Protests in Bulgaria against skipping new water project
The city council of Sofia accepted a petition against skipping a new water project worth 128 million euro (250 million Bulgarian Lev, BGN) from the ‘The National Recovery and Sustainability Plan’. This plan has to comply to ‘The Just Transition Mechanism’ aiming to ensure that no one is left behind on the EU’s path to climate neutrality by 2050. The new project included the construction of a drinking water supply, sewerage systems and wastewater treatment plants in four agglomerations in Sofia.
The agglomerations of Botunets, Kremikovtsi, Pancharevo-Kokalyane, and Voluyak with a population of 10,000 inhabitants lack proper water services. The main reason for their exclusion is that Sofia has a concessionaire for a water supply and sewerage service but there is an issue with funding and state aid. Until 2025 water services are provided by the private company Sofia Water, which is managed by the French company Veolia.
In the last revision of the National Recovery and Sustainability Plan was written that the funding for the new sewerage system should be raised from people’s water bills. However, due to the relatively low incomes of the population, the price of water should remain the same, meaning that it is impossible to gather the required funding. The city council of Sofia stated in their petition: “To achieve compliance with the requirements of the European Urban Wastewater Treatment Directive the financial burden is over 2.9 billion euro, as for the agglomerations with a population between 2.000 and 10,000 inhabitants the necessary funding is about nearly 2 billion euro. We cannot expect citizens to take care entirely for these amounts of money.” Raising water prices in order to invest in water infrastructure is an issue in many European Member States.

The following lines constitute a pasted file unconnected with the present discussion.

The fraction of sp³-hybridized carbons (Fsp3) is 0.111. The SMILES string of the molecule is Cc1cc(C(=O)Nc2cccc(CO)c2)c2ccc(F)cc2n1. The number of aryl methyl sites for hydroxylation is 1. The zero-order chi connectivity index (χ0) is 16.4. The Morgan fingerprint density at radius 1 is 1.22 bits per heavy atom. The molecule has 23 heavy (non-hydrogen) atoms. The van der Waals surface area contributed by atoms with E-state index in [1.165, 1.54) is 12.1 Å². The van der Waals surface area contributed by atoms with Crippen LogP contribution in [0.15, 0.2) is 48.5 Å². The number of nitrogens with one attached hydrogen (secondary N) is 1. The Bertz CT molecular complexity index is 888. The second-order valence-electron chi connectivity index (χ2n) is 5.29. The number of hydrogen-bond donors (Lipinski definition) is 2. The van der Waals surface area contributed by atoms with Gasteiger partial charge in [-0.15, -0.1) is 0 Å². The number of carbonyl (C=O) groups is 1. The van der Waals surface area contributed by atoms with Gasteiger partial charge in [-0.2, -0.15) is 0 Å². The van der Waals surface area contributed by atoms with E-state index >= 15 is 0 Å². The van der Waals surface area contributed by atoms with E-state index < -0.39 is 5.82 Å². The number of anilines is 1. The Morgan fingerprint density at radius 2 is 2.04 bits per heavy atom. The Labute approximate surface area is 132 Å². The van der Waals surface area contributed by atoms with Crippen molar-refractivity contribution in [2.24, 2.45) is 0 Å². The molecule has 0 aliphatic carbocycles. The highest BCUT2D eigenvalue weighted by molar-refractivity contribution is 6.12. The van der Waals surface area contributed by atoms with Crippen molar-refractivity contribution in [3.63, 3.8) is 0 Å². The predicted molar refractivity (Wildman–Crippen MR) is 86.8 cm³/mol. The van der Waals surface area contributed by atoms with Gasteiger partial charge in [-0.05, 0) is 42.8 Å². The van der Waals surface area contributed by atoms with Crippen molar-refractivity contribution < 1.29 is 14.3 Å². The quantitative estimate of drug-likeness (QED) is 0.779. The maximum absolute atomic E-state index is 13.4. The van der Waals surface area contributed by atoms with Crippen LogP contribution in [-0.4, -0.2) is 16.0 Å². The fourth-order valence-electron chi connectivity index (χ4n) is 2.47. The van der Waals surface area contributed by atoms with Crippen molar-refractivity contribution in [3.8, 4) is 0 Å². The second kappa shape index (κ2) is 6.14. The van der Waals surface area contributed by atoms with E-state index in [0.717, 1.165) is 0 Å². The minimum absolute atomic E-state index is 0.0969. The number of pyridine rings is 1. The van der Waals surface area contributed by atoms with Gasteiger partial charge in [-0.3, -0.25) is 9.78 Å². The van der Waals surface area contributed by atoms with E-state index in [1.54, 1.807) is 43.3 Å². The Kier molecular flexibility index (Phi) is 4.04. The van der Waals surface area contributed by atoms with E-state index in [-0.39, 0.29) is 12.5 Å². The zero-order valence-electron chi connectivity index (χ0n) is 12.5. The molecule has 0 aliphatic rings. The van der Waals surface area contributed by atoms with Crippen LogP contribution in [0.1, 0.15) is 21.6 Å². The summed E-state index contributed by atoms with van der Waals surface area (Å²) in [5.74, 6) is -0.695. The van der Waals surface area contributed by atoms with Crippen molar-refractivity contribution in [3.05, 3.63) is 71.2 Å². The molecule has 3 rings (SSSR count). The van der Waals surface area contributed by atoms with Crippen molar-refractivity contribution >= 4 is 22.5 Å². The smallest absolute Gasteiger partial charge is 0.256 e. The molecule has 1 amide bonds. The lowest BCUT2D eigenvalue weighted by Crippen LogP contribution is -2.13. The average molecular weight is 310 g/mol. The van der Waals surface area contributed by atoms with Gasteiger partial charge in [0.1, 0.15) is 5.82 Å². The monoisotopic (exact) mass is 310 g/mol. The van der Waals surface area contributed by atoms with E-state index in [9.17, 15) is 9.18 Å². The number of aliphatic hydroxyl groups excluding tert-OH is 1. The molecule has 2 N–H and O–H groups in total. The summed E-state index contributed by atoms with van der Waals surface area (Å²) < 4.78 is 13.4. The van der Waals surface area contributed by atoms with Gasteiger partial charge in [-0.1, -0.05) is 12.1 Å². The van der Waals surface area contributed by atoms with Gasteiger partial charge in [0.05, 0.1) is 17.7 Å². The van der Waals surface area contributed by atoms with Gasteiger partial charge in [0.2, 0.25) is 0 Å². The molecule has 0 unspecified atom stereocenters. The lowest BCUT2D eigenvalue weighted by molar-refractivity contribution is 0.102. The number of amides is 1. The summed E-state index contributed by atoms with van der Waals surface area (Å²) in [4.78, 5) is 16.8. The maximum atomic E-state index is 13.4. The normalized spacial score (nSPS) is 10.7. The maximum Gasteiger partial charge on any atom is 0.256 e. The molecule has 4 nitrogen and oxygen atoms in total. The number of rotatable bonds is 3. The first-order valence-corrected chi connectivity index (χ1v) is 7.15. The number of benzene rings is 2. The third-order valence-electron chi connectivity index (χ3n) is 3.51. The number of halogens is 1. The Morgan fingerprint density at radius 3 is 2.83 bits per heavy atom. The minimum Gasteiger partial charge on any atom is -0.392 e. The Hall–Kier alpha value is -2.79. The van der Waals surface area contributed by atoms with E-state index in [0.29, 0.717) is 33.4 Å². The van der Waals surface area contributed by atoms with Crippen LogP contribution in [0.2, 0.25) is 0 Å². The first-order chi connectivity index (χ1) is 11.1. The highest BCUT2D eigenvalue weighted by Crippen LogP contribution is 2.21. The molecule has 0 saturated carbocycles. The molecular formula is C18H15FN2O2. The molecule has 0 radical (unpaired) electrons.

Meanwhile, during a briefing at the council of ministers, The deputy prime minister for European affairs Atanas Pekanov announced that the project for modernization of irrigation systems is also dropped in the revised version of the ‘National Recovery and Sustainability Plan’. Modernization of irrigation systems was also part of Bulgaria’s projects to achieving climate neutrality by 2050. According to Pekanov the problem with this project is that in the current form it is not sure each project will benefit the environment. An impact assessment has to be made and such an assessment would delay the adoption of the plan by months. Therefore, this project has been removed from the current version of the plan. As a compensation, a fund for the modernization of agriculture has been proposed.
Subway instead of sewerage
The resources for Sofia have been reduced, the deputy prime minister added. Pekanov stated funding for implementation of the plan should not be invested only in the capital but in other regions of the county, as well. He clarified that there were two projects worth about 185 million euro. One of them is a new subway line that will ensure sustainable transport. The project is being maintained because Mayor Yordanka Fandakova has informed the government that even the slightest reduction in resources on this project would threaten its implementation. So the city of Sofia is planning to spend less money on the other project, which was focused on modernizing the plumbing systems in Sofia.